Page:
What Spreads HIV?
How HIV Can Spread?
HIV is not spread easily, but it is still important to protect yourself. There are only a few types of body fluids that can carry the virus and these fluids must come in contact with mucous membrane, be injected, or enter though damaged tissue. The virus then attacks the cells in your immune system and can live in your Helper T cells for months or years, before you start feeling the symptoms of AIDS.
The only fluids that can carry the HIV virus include:
Pre-seminal fluid (pre-cum)
You can not get the virus through tears, sneezing, coughing, touching, or being near someone who has HIV.
You can learn more at this great site:
Some Sexual Activities are Riskier than Others
Having unprotected penetrative or receptive anal, front hole, and vaginal sex can put you at risk of becoming infected with HIV along with other sexually transmitted infections. In general, receptive sex is consisted more risky for obtaining an STI. This is particularly important for transgender people, because of the increased risks, stigma, and lack of good information protection and options for safer sex. The CDC provides an amazing tool that can help you understand your sexual risk depending on some common sexual activities.
The risk of HIV infection through sexual activities can be greatly reduced through safer sex practices. ''Safer sex'' refers generally to anything that lowers the risk of contracting STIs. This term often refers to using barriers or using prescription medication to prevent infection. Barrier methods include using condoms, dental dams, and gloves to prevent the exchange of bodily fluids during sex. While there is risk of failure (either through misuse or breakage) inherent for all barrier methods, this risk is extremely small if the method is used properly.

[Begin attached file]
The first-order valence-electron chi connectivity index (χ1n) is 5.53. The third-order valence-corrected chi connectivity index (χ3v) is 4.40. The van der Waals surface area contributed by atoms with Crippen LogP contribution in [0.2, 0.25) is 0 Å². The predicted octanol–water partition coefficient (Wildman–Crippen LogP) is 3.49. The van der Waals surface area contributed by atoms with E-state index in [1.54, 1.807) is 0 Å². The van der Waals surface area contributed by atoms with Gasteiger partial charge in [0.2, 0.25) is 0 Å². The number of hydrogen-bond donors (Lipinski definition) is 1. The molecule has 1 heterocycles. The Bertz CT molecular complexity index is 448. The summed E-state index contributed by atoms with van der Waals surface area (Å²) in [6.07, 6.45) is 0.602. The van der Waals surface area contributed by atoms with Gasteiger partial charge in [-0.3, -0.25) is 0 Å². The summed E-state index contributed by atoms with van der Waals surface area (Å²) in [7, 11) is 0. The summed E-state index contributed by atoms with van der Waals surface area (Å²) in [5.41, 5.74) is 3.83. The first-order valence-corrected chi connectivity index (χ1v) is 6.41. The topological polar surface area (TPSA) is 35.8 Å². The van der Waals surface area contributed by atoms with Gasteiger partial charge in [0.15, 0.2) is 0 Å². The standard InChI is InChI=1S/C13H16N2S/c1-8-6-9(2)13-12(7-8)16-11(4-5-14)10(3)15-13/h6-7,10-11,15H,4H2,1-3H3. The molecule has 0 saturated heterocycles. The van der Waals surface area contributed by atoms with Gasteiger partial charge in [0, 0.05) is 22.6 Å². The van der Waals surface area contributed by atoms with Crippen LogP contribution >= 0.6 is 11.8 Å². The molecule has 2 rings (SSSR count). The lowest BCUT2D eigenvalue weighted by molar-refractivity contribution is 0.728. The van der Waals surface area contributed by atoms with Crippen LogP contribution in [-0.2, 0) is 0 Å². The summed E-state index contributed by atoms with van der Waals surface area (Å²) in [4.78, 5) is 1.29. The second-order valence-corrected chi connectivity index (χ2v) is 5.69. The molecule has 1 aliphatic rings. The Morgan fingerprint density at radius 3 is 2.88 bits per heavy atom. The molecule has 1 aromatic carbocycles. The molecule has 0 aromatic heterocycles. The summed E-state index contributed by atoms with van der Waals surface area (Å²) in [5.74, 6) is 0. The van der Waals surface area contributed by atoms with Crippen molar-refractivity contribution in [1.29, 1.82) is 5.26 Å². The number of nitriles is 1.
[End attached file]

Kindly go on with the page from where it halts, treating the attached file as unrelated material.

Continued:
Medications available include pre-exposure prophylaxis (or PrEP), a single pill taken once daily, that helps keeps HIV negative people from becoming infected. This also is not 100% effective, but greatly reduces the risk of infection if taken correctly. While getting one of these diseases can be scary, you can do some simple steps to reduce the risk of infection to near zero.
To learn more about these prevention steps, check out this site:
Drug and Alcohol Risk
Injected drugs are placed into the blood stream using a needle and syringe; it is a vector to spread blood bone diseases. From 2008 to 2011, injected drugs were responsible for 10% of the cases of HIV. When you share a needle with someone who has HIV, you may also inject the HIV virus directly into your blood. Sharing or reusing needles is considered high risk.
Just as importantly are the effects of drugs and alcohol on judgement. Everyone experiences loss of judgement when they are under the influence of drugs or alcohol. There are strong links between HIV transmission and the use of substances that impair our thinking.
Compared to nonusers, there are additional risks that drug and alcohol users face:
A greater number of recent and lifetime sexual partners
Infrequent condom use
Being less responsive to HIV prevention programs
If you are looking for more information on this topic, check out the CDC or NIAAA websites on how drugs and alcohol can effect your risks.
Center for Disease Control:
National Institute for Alcohol Abuse and Alcoholism: